As a writer, I’m a big fucking mess of Jekyll and Hyde right now. I want these savages to get the Rick Grimes treatment and I want all those murdered innocents back. Mostly, I’ve borrowed from that line I wrote last week, because I found myself wanting the world to pack up its tent and get the fuck out of my face for a while.

And then I remember all those souls who don’t get to say shit like that.They don’t get the chance to bitch and moan, they don’t get the chance to make plans for tomorrow. Hate stole them away, and it occurs to me that if I accept that? Well . . . that would be so much worse than a beautiful sounding lie about world peace.

I think maybe, Lennon’s lie was a necessary one, because his songs were inspired from those small and good places of a world gone mad. He knew how to make sense of the senseless, how to keep promises the world just wants to throw away, and he knew what it meant.

Everything.

 

 

 

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19 thoughts on “To the small, good places of a big bad world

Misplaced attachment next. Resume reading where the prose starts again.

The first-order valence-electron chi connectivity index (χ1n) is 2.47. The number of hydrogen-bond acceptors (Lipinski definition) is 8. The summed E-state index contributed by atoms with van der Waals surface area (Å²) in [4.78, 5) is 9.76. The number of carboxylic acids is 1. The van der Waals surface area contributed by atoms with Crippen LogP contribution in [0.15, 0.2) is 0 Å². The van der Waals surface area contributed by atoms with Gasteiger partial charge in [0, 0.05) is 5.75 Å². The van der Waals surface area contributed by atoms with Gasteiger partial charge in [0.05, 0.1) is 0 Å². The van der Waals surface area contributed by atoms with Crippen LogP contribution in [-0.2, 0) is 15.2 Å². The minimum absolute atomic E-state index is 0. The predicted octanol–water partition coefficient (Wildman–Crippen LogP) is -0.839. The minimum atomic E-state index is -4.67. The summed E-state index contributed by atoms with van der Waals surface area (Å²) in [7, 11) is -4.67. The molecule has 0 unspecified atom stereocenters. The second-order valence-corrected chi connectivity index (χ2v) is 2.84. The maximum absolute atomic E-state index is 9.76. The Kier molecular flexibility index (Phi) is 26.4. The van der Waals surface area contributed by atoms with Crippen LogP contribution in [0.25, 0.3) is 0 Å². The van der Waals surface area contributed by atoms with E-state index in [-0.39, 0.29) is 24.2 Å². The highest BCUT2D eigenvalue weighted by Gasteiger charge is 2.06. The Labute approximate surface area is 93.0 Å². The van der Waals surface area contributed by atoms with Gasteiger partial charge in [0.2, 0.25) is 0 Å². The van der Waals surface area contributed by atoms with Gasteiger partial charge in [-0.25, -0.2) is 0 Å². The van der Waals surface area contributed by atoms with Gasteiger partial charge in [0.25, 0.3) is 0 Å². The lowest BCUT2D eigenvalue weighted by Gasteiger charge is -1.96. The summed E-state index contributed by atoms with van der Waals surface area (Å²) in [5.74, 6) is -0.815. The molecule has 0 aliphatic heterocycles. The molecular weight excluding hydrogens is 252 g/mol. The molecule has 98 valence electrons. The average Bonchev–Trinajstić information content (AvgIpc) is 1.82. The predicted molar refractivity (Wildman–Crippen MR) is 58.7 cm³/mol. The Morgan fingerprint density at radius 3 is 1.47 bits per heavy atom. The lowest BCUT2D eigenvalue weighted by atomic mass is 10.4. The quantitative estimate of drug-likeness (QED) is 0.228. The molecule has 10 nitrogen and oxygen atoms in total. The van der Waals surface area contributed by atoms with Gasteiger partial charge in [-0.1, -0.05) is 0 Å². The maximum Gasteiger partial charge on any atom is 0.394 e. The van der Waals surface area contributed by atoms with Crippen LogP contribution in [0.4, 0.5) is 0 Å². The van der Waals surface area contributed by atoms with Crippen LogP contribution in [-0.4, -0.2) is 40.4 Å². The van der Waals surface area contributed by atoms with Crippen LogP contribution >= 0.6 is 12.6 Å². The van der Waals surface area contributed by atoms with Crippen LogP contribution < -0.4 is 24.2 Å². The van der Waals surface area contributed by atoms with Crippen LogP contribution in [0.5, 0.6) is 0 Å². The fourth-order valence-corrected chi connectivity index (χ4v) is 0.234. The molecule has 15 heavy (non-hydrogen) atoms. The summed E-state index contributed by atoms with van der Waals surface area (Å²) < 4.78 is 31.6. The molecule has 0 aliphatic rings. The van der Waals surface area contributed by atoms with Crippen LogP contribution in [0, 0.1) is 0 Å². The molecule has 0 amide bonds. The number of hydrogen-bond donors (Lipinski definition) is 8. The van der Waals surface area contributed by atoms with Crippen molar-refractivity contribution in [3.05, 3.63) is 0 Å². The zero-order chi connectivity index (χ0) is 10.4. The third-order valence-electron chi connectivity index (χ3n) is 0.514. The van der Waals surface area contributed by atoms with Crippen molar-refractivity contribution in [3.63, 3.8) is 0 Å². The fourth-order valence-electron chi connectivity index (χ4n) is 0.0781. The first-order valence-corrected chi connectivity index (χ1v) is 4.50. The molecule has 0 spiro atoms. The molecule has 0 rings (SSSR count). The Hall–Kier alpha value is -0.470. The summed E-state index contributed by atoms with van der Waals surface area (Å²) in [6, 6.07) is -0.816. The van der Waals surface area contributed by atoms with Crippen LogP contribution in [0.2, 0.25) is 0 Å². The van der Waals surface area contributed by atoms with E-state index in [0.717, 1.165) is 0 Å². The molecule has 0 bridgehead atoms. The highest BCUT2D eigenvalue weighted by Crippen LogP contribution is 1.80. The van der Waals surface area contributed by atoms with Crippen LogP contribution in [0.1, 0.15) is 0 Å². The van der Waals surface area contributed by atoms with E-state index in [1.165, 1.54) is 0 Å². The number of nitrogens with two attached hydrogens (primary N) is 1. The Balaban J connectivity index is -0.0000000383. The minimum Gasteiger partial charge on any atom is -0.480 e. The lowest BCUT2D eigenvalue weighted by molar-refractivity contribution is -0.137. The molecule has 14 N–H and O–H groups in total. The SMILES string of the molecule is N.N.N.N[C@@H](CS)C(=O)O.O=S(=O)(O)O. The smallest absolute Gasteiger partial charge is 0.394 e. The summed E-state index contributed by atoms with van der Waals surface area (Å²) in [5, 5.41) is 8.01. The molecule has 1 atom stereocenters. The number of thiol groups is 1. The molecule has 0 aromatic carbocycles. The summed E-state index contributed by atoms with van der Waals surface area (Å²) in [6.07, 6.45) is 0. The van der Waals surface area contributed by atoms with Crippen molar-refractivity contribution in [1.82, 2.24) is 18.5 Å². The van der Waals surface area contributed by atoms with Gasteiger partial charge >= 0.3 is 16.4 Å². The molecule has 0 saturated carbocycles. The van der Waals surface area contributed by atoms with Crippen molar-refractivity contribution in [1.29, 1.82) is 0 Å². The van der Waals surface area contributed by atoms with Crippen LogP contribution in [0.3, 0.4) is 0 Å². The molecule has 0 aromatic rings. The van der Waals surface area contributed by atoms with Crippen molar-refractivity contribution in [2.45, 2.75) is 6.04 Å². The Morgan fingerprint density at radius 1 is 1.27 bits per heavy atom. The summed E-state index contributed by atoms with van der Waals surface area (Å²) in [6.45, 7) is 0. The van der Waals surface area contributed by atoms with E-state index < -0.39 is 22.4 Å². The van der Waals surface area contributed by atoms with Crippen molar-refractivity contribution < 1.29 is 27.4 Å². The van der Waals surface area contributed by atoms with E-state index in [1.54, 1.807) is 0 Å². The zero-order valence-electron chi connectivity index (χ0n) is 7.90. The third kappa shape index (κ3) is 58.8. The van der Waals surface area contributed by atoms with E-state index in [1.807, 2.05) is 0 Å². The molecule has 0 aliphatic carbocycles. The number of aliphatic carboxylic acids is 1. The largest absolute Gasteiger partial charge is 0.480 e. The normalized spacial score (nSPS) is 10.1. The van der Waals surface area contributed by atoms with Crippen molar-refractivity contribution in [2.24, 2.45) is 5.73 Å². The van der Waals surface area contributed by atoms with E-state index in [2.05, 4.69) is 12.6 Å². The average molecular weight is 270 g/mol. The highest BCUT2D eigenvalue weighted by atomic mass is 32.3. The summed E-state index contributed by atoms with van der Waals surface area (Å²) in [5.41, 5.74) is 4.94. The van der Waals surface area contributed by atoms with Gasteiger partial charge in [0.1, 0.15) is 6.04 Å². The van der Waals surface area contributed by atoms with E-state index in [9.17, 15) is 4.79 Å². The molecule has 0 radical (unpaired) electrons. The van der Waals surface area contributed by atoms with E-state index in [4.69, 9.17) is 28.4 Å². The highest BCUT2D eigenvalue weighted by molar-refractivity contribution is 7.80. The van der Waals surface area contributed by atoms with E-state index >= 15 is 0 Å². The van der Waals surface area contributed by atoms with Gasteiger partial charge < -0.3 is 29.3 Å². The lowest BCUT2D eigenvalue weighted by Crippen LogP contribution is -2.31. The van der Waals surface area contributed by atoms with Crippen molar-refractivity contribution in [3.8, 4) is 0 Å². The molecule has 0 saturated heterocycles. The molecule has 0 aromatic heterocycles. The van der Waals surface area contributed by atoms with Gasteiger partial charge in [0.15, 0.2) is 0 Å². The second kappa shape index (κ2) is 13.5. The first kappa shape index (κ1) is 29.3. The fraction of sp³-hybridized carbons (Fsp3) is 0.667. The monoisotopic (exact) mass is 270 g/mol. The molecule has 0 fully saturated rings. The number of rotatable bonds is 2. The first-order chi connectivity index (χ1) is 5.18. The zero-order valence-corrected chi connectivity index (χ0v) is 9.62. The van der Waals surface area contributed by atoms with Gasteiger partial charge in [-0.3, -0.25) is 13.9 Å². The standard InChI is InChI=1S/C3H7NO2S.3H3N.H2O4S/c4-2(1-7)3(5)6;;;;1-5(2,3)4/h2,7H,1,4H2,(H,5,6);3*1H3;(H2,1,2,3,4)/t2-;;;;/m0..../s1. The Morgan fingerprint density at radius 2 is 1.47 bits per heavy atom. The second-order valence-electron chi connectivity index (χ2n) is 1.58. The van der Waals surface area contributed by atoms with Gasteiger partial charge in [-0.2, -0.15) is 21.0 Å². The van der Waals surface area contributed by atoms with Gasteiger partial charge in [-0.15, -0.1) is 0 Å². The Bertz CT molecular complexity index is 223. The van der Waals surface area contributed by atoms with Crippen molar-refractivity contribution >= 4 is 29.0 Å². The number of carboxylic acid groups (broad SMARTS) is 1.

1. Yes … world peace never has been. There’s always someone making a power play on someone else. Always someone wanting to impose themselves onto others … and I doubt if humans will ever figure it out.

  2. As always, you know what to say.
    I want to pack up and disappear, too. But, as you’ve said, we don’t have that luxury.
    Thank you the reminder in the beautiful words only you could write. Xo

  3. I still can’t wrap my own thoughts around this, but thank god for people like you who can. You remind me of Max Brooks:

    “[…]you don’t have to be Sun freakin Tzu to know that real fighting isn’t about killing or even hurting the other guy, it’s about scaring him enough to call it a day.”

    “Can you ever “solve” disease, unemployment, war, or any other societal herpes? Hell no. All you can hope for is to make them manageable enough to allow people to get on with their lives. That’s not cynicism, that’s maturity.”

    “This is the only time for high ideals because those ideals are all that we have. We aren’t just fighting for our physical survival, but for the survival of our civilization. We don’t have the luxury of old-world pillars. We don’t have a common heritage, we don’t have a millennia of history. All we have are the dreams and promises that bind us together. All we have…is what we want to be.”

    ― Max Brooks, World War Z: An Oral History of the Zombie War

    It’s a very very mad world, but we carry on the best we can.